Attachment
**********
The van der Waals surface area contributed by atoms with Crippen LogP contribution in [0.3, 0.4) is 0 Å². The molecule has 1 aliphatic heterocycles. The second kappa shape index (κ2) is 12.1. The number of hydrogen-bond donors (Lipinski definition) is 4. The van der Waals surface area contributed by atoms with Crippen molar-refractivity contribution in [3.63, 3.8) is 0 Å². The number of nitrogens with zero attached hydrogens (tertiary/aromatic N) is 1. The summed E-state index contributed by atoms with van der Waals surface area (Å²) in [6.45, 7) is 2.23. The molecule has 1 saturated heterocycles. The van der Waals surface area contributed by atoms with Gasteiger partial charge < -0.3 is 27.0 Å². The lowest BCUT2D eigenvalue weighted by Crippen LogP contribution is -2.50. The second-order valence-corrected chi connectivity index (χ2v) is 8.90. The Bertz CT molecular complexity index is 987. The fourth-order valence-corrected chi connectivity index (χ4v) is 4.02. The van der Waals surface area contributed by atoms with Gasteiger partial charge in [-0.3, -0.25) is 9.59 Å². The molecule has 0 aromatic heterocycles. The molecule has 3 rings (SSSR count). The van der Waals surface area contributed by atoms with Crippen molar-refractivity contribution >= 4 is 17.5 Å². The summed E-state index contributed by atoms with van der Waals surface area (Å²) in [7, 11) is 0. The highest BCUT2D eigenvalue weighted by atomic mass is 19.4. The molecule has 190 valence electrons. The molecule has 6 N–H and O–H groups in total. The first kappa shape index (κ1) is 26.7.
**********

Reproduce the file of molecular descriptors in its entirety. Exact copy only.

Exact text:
The van der Waals surface area contributed by atoms with Crippen LogP contribution in [0.3, 0.4) is 0 Å². The molecule has 1 aliphatic heterocycles. The second kappa shape index (κ2) is 12.1. The number of hydrogen-bond donors (Lipinski definition) is 4. The van der Waals surface area contributed by atoms with Crippen molar-refractivity contribution in [3.63, 3.8) is 0 Å². The number of nitrogens with zero attached hydrogens (tertiary/aromatic N) is 1. The summed E-state index contributed by atoms with van der Waals surface area (Å²) in [6.45, 7) is 2.23. The molecule has 1 saturated heterocycles. The van der Waals surface area contributed by atoms with Gasteiger partial charge < -0.3 is 27.0 Å². The lowest BCUT2D eigenvalue weighted by Crippen LogP contribution is -2.50. The second-order valence-corrected chi connectivity index (χ2v) is 8.90. The Bertz CT molecular complexity index is 987. The fourth-order valence-corrected chi connectivity index (χ4v) is 4.02. The van der Waals surface area contributed by atoms with Gasteiger partial charge in [-0.3, -0.25) is 9.59 Å². The molecule has 0 aromatic heterocycles. The molecule has 3 rings (SSSR count). The van der Waals surface area contributed by atoms with Crippen molar-refractivity contribution >= 4 is 17.5 Å². The summed E-state index contributed by atoms with van der Waals surface area (Å²) in [7, 11) is 0. The highest BCUT2D eigenvalue weighted by atomic mass is 19.4. The molecule has 190 valence electrons. The molecule has 6 N–H and O–H groups in total. The first kappa shape index (κ1) is 26.7.